M-Voda Crossfade M100 Headphones (with Case)
Great highs, great mids, and great bass with wonderful separation make these the headphones I have been looking for more than a year. That great sound is combined with quality materials, a very compact case, and even great looks if you care about that sort of thing.
For context, I've listened to roughly ten sets of headphones competing in this price range, though only three of those sets were in the comfort of my own home. I've also listened to innumerable in-earphones, scads of less expensive over-the-ear and on-ear headphones, as well as Logitech's Ultimate Ears UE 4 custom-fit in-ear monitors.
I have experience with desktop reference monitors, and I usually can't say enough good things about Audioengine's A5 desktop speakers for listening pleasure. In short, that makes me more experienced (and more of a snob) than your average bear, but I'm far from a high-end audiophile.
Let me interrupt this review by declaring my biases so that everyone knows how I am approaching it: I love Dr. Dre both for being awesome and for reinvigorating the over-the-ear headphone market, but I do not care for his product. Beats Studio are well-built headphones that feel oh-so-comfortable on your ears, but they are much too low-end heavy and muddy for me. Your mileage will certainly vary.
For more on my biases, check out my listening list at the bottom of this review. Note the preponderance of rock and pop tunes that form the foundation of my listening needs.
This is the biggee for me. I want great sounding bass that doesn't rampage all over the music. This year at CES I tried as many quality headphones as I could. Most were muddy and thumpy like a freight train wallowing in a tar pit. A couple had adequate bass that left me wanting more.
What I want is bass that punches through without getting in the way. That's not too much to ask, and V-Moda delivers with the Crossfade M-100s.
Take a song like Nine Inch Nail's "Down In It" with that delicious Akai 808 bass note in the bridge. Through the M-100s, that note rings out clear and glorious, like God knocking on your front door.
I can't stress this enough. I know there are folks out there who think that "too much bass" is an oxymoron akin to being "too healthy" or having "too much money in my bank account." Those people are in luck because there are a ton of headphones catering to them, but the Crossfade M-100 headphones deliver the right amount of bass for people looking for a balanced sound.
Mids & Highs
Let's not forget the mids and highs. These headphones produce very clear and crisp mids and highs, and the separation is fantastic. The balance between all three parts of the sound spectrum is wonderful. Each has its place and each plays its role in making sweet, sweet love to your ears.
I do a lot of writing at noisy coffee shops, and I tested the M-100s for more than 60 hours in that kind of environment. My sessions last as long as four hours, and it's the length of those sessions that made me turn to over-the-ear headphones in the first place.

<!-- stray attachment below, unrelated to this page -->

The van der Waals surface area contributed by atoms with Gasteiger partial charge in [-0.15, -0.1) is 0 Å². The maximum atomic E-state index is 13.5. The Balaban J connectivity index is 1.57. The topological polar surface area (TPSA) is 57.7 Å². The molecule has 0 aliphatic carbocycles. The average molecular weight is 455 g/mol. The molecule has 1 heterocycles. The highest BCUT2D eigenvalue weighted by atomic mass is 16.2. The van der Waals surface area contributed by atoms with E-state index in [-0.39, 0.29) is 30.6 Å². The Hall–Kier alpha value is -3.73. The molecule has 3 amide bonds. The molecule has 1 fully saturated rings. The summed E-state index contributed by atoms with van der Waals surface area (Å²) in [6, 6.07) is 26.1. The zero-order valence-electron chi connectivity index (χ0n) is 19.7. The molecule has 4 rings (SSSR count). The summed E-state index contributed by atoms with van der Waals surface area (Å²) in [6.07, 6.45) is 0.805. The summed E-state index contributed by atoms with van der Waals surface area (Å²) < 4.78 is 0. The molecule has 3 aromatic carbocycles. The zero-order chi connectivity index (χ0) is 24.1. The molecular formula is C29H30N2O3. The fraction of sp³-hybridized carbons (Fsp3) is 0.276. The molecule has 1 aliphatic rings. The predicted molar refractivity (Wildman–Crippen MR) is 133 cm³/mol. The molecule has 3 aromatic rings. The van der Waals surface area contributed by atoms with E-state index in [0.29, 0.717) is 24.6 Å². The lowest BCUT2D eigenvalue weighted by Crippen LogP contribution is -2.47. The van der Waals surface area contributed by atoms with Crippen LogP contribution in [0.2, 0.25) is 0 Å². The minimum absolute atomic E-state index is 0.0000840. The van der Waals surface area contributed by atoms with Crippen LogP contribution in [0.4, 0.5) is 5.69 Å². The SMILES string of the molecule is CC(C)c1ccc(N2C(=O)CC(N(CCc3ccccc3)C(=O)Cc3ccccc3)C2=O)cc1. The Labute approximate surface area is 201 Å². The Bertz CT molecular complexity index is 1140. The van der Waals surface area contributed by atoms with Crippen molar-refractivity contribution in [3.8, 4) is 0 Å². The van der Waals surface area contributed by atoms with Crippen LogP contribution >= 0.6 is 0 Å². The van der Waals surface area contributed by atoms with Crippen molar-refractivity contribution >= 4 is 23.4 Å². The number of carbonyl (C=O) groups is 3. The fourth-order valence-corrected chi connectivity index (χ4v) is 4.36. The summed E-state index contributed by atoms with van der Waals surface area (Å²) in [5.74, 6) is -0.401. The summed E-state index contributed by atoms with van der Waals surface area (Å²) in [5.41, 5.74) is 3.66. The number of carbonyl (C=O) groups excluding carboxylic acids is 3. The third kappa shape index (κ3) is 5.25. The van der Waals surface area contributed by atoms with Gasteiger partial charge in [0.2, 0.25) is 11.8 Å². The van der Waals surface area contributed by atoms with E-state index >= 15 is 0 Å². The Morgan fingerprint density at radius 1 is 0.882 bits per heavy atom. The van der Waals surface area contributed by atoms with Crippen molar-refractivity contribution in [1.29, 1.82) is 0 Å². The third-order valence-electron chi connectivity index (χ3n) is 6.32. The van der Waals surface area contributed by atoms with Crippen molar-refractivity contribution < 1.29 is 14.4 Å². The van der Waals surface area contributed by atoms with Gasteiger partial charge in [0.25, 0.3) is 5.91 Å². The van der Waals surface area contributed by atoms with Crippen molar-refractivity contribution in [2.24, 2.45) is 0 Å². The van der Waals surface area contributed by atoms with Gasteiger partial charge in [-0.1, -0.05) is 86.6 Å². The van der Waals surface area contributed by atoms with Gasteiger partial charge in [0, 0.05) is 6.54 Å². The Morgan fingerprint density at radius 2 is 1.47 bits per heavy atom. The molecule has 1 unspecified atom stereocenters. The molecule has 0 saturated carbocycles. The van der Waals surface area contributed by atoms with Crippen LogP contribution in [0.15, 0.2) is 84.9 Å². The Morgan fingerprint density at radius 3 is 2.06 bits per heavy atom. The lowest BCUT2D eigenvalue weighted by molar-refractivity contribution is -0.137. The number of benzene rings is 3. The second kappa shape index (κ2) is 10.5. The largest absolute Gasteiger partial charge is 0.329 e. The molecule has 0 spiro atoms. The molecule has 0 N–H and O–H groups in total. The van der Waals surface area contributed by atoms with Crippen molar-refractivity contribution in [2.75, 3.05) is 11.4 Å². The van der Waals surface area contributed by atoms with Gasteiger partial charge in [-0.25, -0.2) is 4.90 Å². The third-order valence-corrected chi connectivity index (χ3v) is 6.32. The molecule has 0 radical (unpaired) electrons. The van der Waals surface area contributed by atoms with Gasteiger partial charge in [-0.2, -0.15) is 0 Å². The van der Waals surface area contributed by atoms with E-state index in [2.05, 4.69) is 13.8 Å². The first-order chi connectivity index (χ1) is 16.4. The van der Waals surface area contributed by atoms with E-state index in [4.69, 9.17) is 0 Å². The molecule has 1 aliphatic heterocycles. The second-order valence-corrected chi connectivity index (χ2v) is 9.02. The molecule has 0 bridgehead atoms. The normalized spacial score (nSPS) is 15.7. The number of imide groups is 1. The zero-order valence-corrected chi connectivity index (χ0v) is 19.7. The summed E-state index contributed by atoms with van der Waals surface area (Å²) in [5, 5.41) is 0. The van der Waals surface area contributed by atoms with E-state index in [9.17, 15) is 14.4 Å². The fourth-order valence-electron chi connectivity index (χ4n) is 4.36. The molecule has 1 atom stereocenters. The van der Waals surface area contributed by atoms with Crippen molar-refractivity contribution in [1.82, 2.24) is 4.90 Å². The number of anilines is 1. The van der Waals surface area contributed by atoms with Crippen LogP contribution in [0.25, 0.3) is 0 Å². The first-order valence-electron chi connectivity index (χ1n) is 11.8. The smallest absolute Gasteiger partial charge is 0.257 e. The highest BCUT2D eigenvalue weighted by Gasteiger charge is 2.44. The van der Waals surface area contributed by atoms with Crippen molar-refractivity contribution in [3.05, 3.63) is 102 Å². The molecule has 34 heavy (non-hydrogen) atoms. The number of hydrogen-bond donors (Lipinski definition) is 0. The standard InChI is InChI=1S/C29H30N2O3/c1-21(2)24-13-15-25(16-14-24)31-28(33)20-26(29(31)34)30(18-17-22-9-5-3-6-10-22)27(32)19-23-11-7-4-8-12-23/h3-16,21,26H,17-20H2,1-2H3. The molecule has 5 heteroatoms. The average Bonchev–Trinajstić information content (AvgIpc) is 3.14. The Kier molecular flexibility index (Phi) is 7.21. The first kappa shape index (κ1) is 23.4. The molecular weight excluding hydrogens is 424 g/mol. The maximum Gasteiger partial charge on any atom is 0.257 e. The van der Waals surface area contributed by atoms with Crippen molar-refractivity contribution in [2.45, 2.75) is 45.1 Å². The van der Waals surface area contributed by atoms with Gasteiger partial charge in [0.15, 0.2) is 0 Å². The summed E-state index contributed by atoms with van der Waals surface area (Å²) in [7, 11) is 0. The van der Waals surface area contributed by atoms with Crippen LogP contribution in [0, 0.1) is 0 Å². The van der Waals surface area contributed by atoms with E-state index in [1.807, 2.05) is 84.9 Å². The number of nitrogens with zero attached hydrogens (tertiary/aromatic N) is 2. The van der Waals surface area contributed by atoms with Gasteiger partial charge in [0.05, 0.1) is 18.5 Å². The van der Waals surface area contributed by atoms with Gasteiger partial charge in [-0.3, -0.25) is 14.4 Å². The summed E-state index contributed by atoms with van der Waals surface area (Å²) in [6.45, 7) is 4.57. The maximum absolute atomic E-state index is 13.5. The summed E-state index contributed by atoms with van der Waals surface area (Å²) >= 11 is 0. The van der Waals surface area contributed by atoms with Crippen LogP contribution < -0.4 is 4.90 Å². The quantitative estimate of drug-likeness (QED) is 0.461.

I have a largish head and medium/large-sized ears for a man. These headphones fit both my head and my ears securely and comfortably. People with very large ears might feel differently about the cup size as I didn't feel like I had a lot of wiggle room to spare.
I also wear glasses when I write, and these headphones still felt very comfortable at the end of a long session.
The Crossfade M-100s are made of quality materials and I couldn't find anything that struck me as a corner cut. The earcups are comfy, and they're held by steel frames. The headband is constructed of what V-Moda calls "Steelflex" that can withstand 10 (plus) flat bends. I didn't test that particular aspect, but I can tell you that when you hold them they look and feel well made.
These headphones are designed to fold up, and the company developed an all-metal hinge it calls CliqFold Hinge for this purpose. You get a satisfying snick both when you're folding them up and unfolding them for use.
The same is true for the extenders. They're made of metal and when you adjust them they feel precise and solid.
All-Metal CliqFold Hinge
One of the nice touches is that these headphones come with two cables, both of which fit in the very compact case. One (black) has a "SharePlay" y-splitter on one end you can use to share your music with another listener. The other (orange) has a mic you can use with any three-button audio jack (for instance, iPhone/iPad/iPod touch) for phone calls, Skype, or gaming.
Black Cable Showing Kevlar Coating and SharePlay Y-Splitter
The cables are reinforced with Kevlar and the company says the plug can withstand 1 million (plus) bends. In my use, they also resisted getting tangled, but that could be a product of how the case makes it easy to wrap the things up and stow them properly.